4 Must-Read Children’s Books for Black History Month

To celebrate February as Black History Month, we’ve picked four of our favorite children’s books that we feel as a must-read. From left to right the titles are as follows: My Fade is Fresh, The Door of No Return, Freewater, and Ain’t Burned All the Bright.

Black History Month is celebrated every February to honor the history and achievements of generations of African Americans. Uplift and appreciate Black voices by spending this month (and beyond!) with children's books by Black authors. We've picked out some of our favorites to get you started.

My Fade Is Fresh by Shauntay Grant, illustrated by Kitt Thomas 

Shauntay Grant, a girl, is styling her freshly cut hair in a salon mirror and is surrounded by hair products. In the mirror reads the book’s title, My Fade is Fresh, and has Fresh in red font and underlined.
In this fun and empowering picture book from multi-talented author Shauntay Grant, a little girl walks into her local barber shop and knows she wants the “flyest, freshest fade on the block!” With so many awesome hairstyles to choose from, the choice can be tricky, but she knows the importance of staying true to herself and makes sure she walks out with the haircut that she feels fabulous in. This rhyming story celebrates the beauty and diversity of Black hair and reminds young readers to be confident in themselves. (Ages 3-7)

The Door of No Return by Kwame Alexander
In the lower half of the book, against a bright orange background, are lighter orange ocean waves. In front of the waves is a light yellow bird silhouette and to the left of it, written in black block letters, spells the title: The Door of No Return.

The Door of No Return is the latest release from the critically acclaimed author Kwame Alexander. Set in 1860, this first book of a soon-to-be trilogy follows eleven-year-old Kofi, who lives with his family in the African village of Upper Kwanta and loves spending time with his best friend Ebo and crush Ama. When tragedy strikes, Kofi's life is upended. He suddenly finds himself in a fight for his life, set on a journey miles away from home and everything he knows to be true. (Ages 10+)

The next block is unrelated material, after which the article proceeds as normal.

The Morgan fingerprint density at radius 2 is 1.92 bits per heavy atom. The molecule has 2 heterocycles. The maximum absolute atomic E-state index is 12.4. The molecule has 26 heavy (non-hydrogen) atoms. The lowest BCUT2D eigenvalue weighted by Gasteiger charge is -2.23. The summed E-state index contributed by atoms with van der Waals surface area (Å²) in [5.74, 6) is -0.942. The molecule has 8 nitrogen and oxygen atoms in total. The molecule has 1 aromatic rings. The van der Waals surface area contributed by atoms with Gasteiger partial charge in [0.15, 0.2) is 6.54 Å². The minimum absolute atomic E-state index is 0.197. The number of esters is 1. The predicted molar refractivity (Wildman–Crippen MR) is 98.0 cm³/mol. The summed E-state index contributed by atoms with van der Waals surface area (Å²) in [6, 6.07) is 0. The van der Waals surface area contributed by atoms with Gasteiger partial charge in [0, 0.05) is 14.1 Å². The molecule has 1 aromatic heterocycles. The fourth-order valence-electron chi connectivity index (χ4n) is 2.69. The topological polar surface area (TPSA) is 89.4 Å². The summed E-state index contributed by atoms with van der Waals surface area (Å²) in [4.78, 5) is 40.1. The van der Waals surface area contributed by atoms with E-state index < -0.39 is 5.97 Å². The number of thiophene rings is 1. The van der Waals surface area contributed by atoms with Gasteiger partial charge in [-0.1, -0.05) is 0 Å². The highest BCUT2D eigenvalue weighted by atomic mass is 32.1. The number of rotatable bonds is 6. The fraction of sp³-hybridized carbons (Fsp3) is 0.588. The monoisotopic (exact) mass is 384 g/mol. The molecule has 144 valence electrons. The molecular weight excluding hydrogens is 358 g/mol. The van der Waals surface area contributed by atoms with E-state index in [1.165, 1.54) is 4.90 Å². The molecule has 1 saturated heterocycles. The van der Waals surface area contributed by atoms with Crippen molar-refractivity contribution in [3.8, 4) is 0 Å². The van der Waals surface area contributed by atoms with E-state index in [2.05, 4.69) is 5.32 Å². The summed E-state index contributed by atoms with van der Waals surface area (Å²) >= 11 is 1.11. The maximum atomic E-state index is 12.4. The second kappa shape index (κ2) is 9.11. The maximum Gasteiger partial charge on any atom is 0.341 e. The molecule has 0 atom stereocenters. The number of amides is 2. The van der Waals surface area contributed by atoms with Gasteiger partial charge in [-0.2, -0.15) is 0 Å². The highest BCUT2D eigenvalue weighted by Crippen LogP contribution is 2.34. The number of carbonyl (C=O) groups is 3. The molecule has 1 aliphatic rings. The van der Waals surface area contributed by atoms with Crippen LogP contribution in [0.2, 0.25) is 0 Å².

Freewater by Amina Luqman-Dawson
Homer, a boy, is in a white shirt and is submerged in water surrounded by green plants. In the lower part of the book, in front of the rippled water in the lower part is written in white block letters: Freewater.

Winner of the Coretta Scott King Author Award and the John Newbery Medal, this historical fiction novel is centered around twelve-year-old Homer and his little sister Ada as they escape a plantation, leaving their mother behind. When the two enslaves siblings flee, they stumble upon a secret community called Freewater. Homer finds new friends as he explores this magical new place, but soon discovers a threat that could mean the end of his new home. Homer must hatch a plan to save his community and his mother. An inspiring tale of survival and courage. (Ages 10+)

Ain't Burned All the Bright by Jason Reynolds, artwork by Jason Griffin
Against a light blue white background, a black hand silhouette is holding a bright red flame in its palm. Scribbled all over the book, the title, Ain’t Burned All the Bright, is repeated all over to give the book cover a notebook effect.

From lifetime achievement award-winner author Jason Reynolds and renowned artist Jason Griffin comes Ain't Burned All the Bright, a multimedia work that poetically captures what it's like to be Black in America. Three hundred pages of gorgeous artwork and thought-provoking text come together to weave a powerful narrative—a nameless Black narrator guides the reader through the poignant story of his family and their experience with current social issues (such as police brutality and the COVID-19 pandemic). A must-read for teens and adults alike. (Ages 12+)